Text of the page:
The Israeli delegation also met with a representative of the secular opposition party, the Republican People’s Party (the CHP), and from this congenial meeting the delegation emerged with a positive feeling as well.

I don’t claim that Oktar and the members of both delegations have created a revolution in Israeli-Turkish relations. But we clearly felt that Israelis dear to many in Turkeyin general and particularly to some in the ruling party, the AKP, and that they feel that the time has come to find the way to enable Israeland Turkeyto end the present miserable chapter in their relations.

THE DELEGATION TO TURKEY should be seen in a wider context: for years the Islamic world aroundIsrael has been becoming increasingly religious.Turkey,Egypt,Tunisia,Morocco,Kuwait,Gaza (already an Islamic state for five years, in case you haven’t noticed), and of course, Iran – in all of them a cultural shift has occurred. As a result, there has been a political change in the direction of Islam in each country, each one according to its own style and course.

Of course there are those who say “these Muslims are all radical, all terrorists, all want to throw us into the sea, because we are a Jewish, democratic, Western and ‘liberal’ state.” While such people have a point because there will always be preachers and imams who will justify this opinion, the reality is much more complex. For the sake of comparison: How many streams of Judaism are there among the 13 million Jews in the world? How many varieties of Islam must there then be among 1.5 billion Muslims?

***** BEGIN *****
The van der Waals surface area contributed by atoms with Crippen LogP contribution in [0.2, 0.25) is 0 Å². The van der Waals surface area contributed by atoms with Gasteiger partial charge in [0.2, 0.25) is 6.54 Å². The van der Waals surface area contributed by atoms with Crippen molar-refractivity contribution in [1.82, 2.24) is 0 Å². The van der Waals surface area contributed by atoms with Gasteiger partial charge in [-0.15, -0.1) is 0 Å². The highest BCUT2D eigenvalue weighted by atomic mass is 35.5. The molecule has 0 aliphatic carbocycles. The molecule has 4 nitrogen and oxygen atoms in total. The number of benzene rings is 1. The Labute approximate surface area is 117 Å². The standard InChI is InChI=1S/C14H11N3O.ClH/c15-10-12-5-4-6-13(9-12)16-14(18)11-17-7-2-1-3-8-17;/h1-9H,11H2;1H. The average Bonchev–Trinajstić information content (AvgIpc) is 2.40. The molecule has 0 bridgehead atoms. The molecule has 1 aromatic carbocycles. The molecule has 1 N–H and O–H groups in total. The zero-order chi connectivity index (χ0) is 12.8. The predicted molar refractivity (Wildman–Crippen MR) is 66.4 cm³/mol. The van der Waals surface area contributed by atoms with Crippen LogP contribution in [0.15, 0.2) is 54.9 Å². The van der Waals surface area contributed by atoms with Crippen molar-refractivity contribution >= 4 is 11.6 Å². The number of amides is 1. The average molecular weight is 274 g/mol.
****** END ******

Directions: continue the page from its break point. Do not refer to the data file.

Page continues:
I do not claim that there are no extremists and terrorists in the Islamic world, but there are also others, who are not radical and not terrorists, who see themselves as no less faithful to Islam than the extremists.

Just as is true for us, many Muslims form their religious world according to their own spiritual values, according to their education and according to their cultural worldview that has been crystallized in the course of their adult life. There are among them many who are willing to accept the “Other” as he is, even if he is a Jew, Israeli and even Zionist. The courageous among them will show this. Those who are even bolder will support and fund activities intended to strengthen the standing and the regional strength of the State of Israel, but the most courageous will not try to hide their support for Israel from the media or from the public in their country.